Pawsitively Wrapped: The Art of Pet Bandaging for Pet First Aid

It’s a beautiful day and you’re out playing fetch with your dog at the park. Suddenly, your furry friend snags a chain link on a nearby fence enclosure and returns with an open bleeding wound. What do you do next? Seeking veterinary care is a must. But having some basic knowledge of wound-bandaging can prevent further bleeding, provide protection and prevent infection until you can see the vet. Here are some simple, step-by-step instructions on bandaging pet wounds. 

NOTE: This information is not a substitute for veterinary treatment, but intended to provide temporary care for your pet until you can see a veterinary professional.

To properly bandage a wound, you will need to have a pet first aid kit handy. When it comes to bandaging your pet, it's important to prioritize their safety and comfort.

Gather the necessary supplies

Before starting the bandaging process, make sure you have all the necessary supplies ready. These may include bandages, adhesive tape, gauze pads, antiseptic solution, and a pair of scissors.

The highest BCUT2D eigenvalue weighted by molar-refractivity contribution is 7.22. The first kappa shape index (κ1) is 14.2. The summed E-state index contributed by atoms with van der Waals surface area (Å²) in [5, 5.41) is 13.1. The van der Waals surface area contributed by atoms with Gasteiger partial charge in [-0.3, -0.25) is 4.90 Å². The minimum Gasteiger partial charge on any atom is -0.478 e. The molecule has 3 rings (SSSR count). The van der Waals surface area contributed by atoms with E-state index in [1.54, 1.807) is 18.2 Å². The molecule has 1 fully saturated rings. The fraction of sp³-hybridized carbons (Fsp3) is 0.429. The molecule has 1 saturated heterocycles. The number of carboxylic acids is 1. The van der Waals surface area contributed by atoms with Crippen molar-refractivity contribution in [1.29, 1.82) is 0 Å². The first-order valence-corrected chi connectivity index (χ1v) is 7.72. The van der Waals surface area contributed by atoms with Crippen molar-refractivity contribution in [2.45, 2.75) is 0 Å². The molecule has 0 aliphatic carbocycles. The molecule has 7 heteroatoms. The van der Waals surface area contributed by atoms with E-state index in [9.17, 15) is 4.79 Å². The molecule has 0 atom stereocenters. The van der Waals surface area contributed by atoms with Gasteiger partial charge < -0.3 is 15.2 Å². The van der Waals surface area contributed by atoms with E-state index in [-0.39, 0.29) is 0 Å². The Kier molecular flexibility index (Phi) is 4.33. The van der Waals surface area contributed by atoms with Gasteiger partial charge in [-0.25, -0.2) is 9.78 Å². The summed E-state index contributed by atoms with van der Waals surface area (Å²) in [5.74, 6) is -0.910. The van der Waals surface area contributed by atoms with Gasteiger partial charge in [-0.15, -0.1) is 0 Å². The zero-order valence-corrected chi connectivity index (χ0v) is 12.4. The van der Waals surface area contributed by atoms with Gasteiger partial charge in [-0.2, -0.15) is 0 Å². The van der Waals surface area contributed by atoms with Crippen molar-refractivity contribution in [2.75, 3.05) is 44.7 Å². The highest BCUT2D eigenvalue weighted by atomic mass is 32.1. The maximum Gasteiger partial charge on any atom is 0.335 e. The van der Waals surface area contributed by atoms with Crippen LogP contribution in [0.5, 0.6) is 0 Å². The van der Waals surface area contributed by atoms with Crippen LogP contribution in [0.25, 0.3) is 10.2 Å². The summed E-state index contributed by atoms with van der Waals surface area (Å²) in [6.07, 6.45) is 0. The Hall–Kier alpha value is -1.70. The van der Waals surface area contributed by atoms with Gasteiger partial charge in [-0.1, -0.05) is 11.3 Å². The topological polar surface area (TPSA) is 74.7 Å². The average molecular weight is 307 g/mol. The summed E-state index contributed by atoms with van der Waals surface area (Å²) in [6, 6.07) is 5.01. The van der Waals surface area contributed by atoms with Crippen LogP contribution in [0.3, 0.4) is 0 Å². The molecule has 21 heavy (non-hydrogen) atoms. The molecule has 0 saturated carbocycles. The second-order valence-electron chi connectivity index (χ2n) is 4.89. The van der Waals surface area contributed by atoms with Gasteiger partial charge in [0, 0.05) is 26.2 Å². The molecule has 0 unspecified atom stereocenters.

Evaluate the wound

  • Is it bleeding? If so, identify the source and elevate the wound if possible while applying direct pressure with sterile gauze pad, a towel or clean wash cloth. Stopping the bleeding is crucial.

Clean the wound

  • Rinse the area with clean water or saline – do not rub or scrub! Do NOT use hydrogen peroxide on the wound. It can slow wound healing and cause skin irritation.
  • Clean the surrounding area thoroughly.

Bandage the wound and surrounding area

  • Place an absorbent non-stick pad over the wound.
  • Wind a few layers of non-adherent elastic bandage (i.e. Vet Wrap) around the affected area, insuring the wrap is not too tight to cut off circulation. Bandage around the wound above and below the affected area, starting away from the body and wrapping towards the body while overlapping each layer by 50%. Secure using adhesive tape.


This is temporary care for your pet until you can see a veterinary professional. Following your bandaging, take your pet to your primary veterinarian, DoveLewis, or the nearest veterinary hospital for medical treatment.




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